Yep, it’s that time again! No, I’m not talking about football, I’m talking communication. I don’t know about you, but sometimes I think about how much work I could be getting done if I didn’t have to participate in so many meetings. That being said, it is imperative to keep the lines of communication open between management and staff so like it or not, meetings can be and are very valuable. Our collection office holds team meetings once a month for approximately an hour. There is a formal agenda that I add to over the month in between meetings to talk about issues I’m seeing overall from the group, good and bad. Our administrative member takes notes and there are formal meeting minutes distributed so we have a record of what was discussed. We go over our results from the previous month and brainstorm as a group what we can do to improve, whether it is the timing of our automated calling campaigns or trends we’re noticing with our mass mailings.
Last year our division head wanted to have an overview of each of her departments and we were chosen to be the first to have an outside consultant perform a formal operational review. While we were commended for our track record of superior results, groundbreaking use of technology and ability to operate at a significant savings to our clients, one item that came out was the need to increase our internal communication. It was suggested that we increase the frequency and effectiveness of our team meetings. I was surprised and a little bit apprehensive about this. I felt we had good communication within our group. I was worried that with our current workload we could not afford to take another hour each week to hold formal meetings. Not only do we not have the staff to monitor our phones but it also puts a burden on our neighboring offices to manage our walk-in customers when we are all out in a conference room somewhere. I immediately met with the staff individually to find out what it was they felt they were not getting out of monthly meetings. It turned out none of them felt we needed to have more “formal” meetings, but they did want to have more input on the agenda each month. Most of them also felt we should have more frequent but shorter meetings. One of the suggestions that came up was to start “huddles”.
I was not familiar with this term in regards to a team meeting/team building concept. As it turns out though, these micro-meetings have become very useful and popular in our office. Basically you gather your group together for a brief chat, these gatherings are to last from seven to fifteen minutes and no longer, otherwise you’re missing the point of a mini meeting. Everyone has to stand during the huddle and that means if you have to point someone out and get them to stand with you then do so. I made the mistake of allowing one of the staff to remain at her desk once since we were gathered right near her cubicle. Sure enough, it was obvious she was not engaged in the conversation since she was reading items on her monitor and fiddling with her pen the whole time. I haven’t made that mistake again. I use huddle time to relay information that comes up that I feel needs distributed immediately and cannot wait for our monthly meeting. The topics are items I would have passed on through email in the past. I’ve found that using the huddle as the vehicle to communicate, I instantly can tell by their body language who is “buying in” and who may not be, information I would have missed had I used electronic communication.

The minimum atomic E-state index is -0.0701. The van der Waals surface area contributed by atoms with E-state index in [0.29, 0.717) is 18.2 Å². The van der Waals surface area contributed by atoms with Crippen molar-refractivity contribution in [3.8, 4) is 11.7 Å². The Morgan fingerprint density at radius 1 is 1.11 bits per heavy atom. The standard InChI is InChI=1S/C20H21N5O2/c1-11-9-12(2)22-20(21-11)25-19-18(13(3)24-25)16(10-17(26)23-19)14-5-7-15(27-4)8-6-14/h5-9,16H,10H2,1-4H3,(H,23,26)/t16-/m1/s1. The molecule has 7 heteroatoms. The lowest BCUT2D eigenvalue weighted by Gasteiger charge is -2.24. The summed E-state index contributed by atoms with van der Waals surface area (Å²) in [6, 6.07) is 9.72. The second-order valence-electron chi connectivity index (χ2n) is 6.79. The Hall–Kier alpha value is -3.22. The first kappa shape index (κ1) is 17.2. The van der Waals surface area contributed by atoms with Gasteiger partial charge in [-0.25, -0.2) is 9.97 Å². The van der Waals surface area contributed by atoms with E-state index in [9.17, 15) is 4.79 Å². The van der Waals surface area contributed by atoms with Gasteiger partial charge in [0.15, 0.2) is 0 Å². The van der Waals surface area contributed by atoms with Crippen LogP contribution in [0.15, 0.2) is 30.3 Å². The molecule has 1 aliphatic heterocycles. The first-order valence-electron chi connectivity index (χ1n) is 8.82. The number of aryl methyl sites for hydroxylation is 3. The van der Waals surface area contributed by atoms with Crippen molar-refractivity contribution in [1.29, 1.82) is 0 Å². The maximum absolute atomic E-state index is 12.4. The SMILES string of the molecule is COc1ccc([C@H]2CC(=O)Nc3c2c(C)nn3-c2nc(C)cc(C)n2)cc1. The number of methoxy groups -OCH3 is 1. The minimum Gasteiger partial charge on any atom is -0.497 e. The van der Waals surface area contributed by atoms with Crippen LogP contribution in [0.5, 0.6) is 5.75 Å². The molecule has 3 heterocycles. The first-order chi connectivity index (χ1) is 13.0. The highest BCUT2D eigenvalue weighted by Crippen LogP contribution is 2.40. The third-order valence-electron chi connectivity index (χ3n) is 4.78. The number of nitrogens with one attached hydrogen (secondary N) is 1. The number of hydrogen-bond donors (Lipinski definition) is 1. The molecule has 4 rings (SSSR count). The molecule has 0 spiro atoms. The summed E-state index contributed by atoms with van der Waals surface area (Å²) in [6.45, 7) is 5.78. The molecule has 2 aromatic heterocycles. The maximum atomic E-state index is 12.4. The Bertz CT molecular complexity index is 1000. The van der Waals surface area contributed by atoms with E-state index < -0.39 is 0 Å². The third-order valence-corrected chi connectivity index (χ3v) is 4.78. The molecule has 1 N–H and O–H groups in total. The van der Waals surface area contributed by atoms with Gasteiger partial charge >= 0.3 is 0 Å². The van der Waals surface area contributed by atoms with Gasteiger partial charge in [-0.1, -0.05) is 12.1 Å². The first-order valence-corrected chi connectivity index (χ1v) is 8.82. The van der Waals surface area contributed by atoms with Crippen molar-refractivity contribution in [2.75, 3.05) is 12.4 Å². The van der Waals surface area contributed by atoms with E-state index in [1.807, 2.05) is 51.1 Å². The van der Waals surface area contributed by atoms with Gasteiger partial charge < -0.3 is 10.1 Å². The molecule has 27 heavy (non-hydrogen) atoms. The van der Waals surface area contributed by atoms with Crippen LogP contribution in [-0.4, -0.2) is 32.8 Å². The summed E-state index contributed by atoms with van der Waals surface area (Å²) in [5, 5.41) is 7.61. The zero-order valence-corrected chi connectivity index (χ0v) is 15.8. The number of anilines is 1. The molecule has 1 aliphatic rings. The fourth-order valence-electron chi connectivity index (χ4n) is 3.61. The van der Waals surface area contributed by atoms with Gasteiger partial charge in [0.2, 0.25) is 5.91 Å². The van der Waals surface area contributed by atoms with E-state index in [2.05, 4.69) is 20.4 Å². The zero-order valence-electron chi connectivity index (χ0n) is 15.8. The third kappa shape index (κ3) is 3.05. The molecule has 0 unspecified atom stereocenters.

I have read that CEO’s of large corporations incorporate huddles into their daily routines and some have had the practice filter down to their rank and file employees. There are many ways to structure your huddles to fit your unique situation. One idea I plan to integrate into our office is to have regularly scheduled huddles and have each of the staff rotate to lead the discussion. They will be the ones choosing the topic and hopefully it will engage the entire group more. According to an article by Leigh Buchanan of Inc. Magazine, Brian Scudamore, CEO of 1-800-Got-Junk?, started using huddles in 2003 to get a feel for his employees daily outlook. Now the entire corporation uses huddles for keeping an eye on group activities, as a motivational tool and to generate ideas for lengthier, more in-depth meetings later on. They even have a room dedicated strictly to huddles. (Buchanan)
Since I started integrating huddles at our office, I have found that our regularly scheduled team meetings are even more focused and we are able to get through even lengthier agendas in a shorter amount of time. I feel that it has helped our team learn how to communicate better so when we do have our formal sessions we are able to use our time more productively leaving us more time to accomplish our goals.
Buchanan, Leigh. "The Art of the Huddle." Inc.com. 01 11 2007: Web. 29 Sep. 2012. http://www.inc.com/magazine/20071101/the-art-of-the-huddle.html.